Income Statement Reporting Challenges with BI Tools

The income statement is the most widely used financial report in the world. Yet at many organizations, it’s also often a source of tension between the finance and IT teams. Finance grows frustrated, as they have not been given the software tools needed to dig into the numbers and slice and dice the income statement in greater detail. Meanwhile, IT also becomes frustrated as they have invested in world-class business intelligence tools which are purpose-built for drill-down and slice and dice, but user-adoption in Finance remains elusive.

In this on-demand webinar, experts from Senturus discuss and demo tips and techniques for using general-purpose Cognos BI tools for income statement reporting. Specific issues addressed include

  • The need for
    • Both revenue and expenses to be displayed as positive numbers in the income statement.
    • Variances to foot across both the rows and the columns of the income statement.
    • Roll-ups to work correctly. Sometimes, roll-ups are additions, sometimes they’re subtractions but they always need to be correct.
    • These requirements to be addressed not just for standard reports but for ad hoc analysis as well.
  • The need to
    • Compare budget versus actual, with the flexibility to choose which budget version to use.
    • Display positive variances as favorable in some cases, and as unfavorable in others.
    • Slice and dice the income statement by department, business unit, product family, etc.

We also share tips and techniques for configuring your IBM Cognos Transformer models to enhance OLAP-based income statement reporting and ad hoc analysis. Additionally, this includes a demo of business end user income statement reporting and analysis using Cognos Workspace Advanced.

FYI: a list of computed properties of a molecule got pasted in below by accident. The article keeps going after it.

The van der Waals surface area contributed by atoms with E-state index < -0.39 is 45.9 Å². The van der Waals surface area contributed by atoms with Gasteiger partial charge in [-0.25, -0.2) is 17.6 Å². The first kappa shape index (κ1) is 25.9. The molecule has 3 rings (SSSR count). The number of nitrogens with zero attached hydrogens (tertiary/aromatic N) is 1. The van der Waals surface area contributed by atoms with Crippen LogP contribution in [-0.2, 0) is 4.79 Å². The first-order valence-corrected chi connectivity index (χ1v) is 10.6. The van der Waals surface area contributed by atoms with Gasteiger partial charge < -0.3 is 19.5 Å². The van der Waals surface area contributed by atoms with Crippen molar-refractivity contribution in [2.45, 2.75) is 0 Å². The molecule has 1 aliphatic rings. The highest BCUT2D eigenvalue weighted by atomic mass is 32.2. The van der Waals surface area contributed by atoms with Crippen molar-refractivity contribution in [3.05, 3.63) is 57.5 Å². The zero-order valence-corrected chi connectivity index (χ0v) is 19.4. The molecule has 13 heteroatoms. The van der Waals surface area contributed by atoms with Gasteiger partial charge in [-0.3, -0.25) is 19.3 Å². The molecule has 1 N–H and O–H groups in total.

Greg Herrera
President and Co-Founder, Senturus, Inc.

Greg originally founded Senturus in 2001. He now heads sales, recruiting, marketing, human resources, and new ventures.

John Peterson
CEO and Co-Founder, Senturus, Inc.

John is the company’s thought leader and visionary. John directs the delivery of all projects with Senturus, providing the bridge of technical and business understanding.

Andrew Wyatt
Senior Managing Consultant, Senturus, Inc.

Presentation outline

Income Statement Fundamentals: The Language and the Math

  • The Basic Language of an Income Statement
    • The language of the income statement often varies by company.
    • The income statement is sometimes called the profit and loss statement (P&L), sometimes the statement of operations, and sometimes the statement of income.
    • It shows the profitability of the company for the period, on the bottom line.
  • The Basic Math of an Income Statement
    • Net Profit = Total Income less Total Expenses
    • Income statement includes break-outs of the income and expenses associated with different types of activities (e.g. primary and secondary activities).
    • In the basic math, the income items are positive, the expense items are negative, and the totals and subtotals are summation roll-ups using straight addition.
      • Straight addition roll-ups are especially important in ad hoc reporting.
  • The Basic Math with Budgets and Variances
    • Budget versus Actual (with Variance) is a very common business requirement, and must be supported in both standard and ad hoc reporting.
    • Business Users need the income statement to indicate whether the Variance is Favorable or Unfavorable.